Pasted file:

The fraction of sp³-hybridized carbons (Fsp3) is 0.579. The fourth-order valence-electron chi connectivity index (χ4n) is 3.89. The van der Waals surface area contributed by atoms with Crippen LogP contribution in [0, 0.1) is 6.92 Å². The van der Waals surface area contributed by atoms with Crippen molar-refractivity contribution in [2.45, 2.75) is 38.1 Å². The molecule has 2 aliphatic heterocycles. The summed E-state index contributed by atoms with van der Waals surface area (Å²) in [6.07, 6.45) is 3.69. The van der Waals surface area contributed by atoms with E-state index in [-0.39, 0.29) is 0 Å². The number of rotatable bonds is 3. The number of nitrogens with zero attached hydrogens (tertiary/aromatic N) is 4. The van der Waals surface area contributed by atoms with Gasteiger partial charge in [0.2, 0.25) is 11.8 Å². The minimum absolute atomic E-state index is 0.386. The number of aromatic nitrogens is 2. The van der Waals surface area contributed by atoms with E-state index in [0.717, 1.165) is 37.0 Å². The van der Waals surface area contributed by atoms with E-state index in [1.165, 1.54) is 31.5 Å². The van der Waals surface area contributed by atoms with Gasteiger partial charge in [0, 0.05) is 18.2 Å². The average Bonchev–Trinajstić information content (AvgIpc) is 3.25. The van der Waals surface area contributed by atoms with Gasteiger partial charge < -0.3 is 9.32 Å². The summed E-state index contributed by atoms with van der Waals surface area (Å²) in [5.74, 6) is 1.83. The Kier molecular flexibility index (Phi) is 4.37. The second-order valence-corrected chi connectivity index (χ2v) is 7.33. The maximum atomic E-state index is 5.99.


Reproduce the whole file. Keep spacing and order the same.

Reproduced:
The fraction of sp³-hybridized carbons (Fsp3) is 0.579. The fourth-order valence-electron chi connectivity index (χ4n) is 3.89. The van der Waals surface area contributed by atoms with Crippen LogP contribution in [0, 0.1) is 6.92 Å². The van der Waals surface area contributed by atoms with Crippen molar-refractivity contribution in [2.45, 2.75) is 38.1 Å². The molecule has 2 aliphatic heterocycles. The summed E-state index contributed by atoms with van der Waals surface area (Å²) in [6.07, 6.45) is 3.69. The van der Waals surface area contributed by atoms with E-state index in [-0.39, 0.29) is 0 Å². The number of rotatable bonds is 3. The number of nitrogens with zero attached hydrogens (tertiary/aromatic N) is 4. The van der Waals surface area contributed by atoms with Gasteiger partial charge in [0.2, 0.25) is 11.8 Å². The minimum absolute atomic E-state index is 0.386. The number of aromatic nitrogens is 2. The van der Waals surface area contributed by atoms with E-state index in [0.717, 1.165) is 37.0 Å². The van der Waals surface area contributed by atoms with E-state index in [1.165, 1.54) is 31.5 Å². The van der Waals surface area contributed by atoms with Gasteiger partial charge in [0, 0.05) is 18.2 Å². The average Bonchev–Trinajstić information content (AvgIpc) is 3.25. The van der Waals surface area contributed by atoms with Gasteiger partial charge < -0.3 is 9.32 Å². The summed E-state index contributed by atoms with van der Waals surface area (Å²) in [5.74, 6) is 1.83. The Kier molecular flexibility index (Phi) is 4.37. The second-order valence-corrected chi connectivity index (χ2v) is 7.33. The maximum atomic E-state index is 5.99.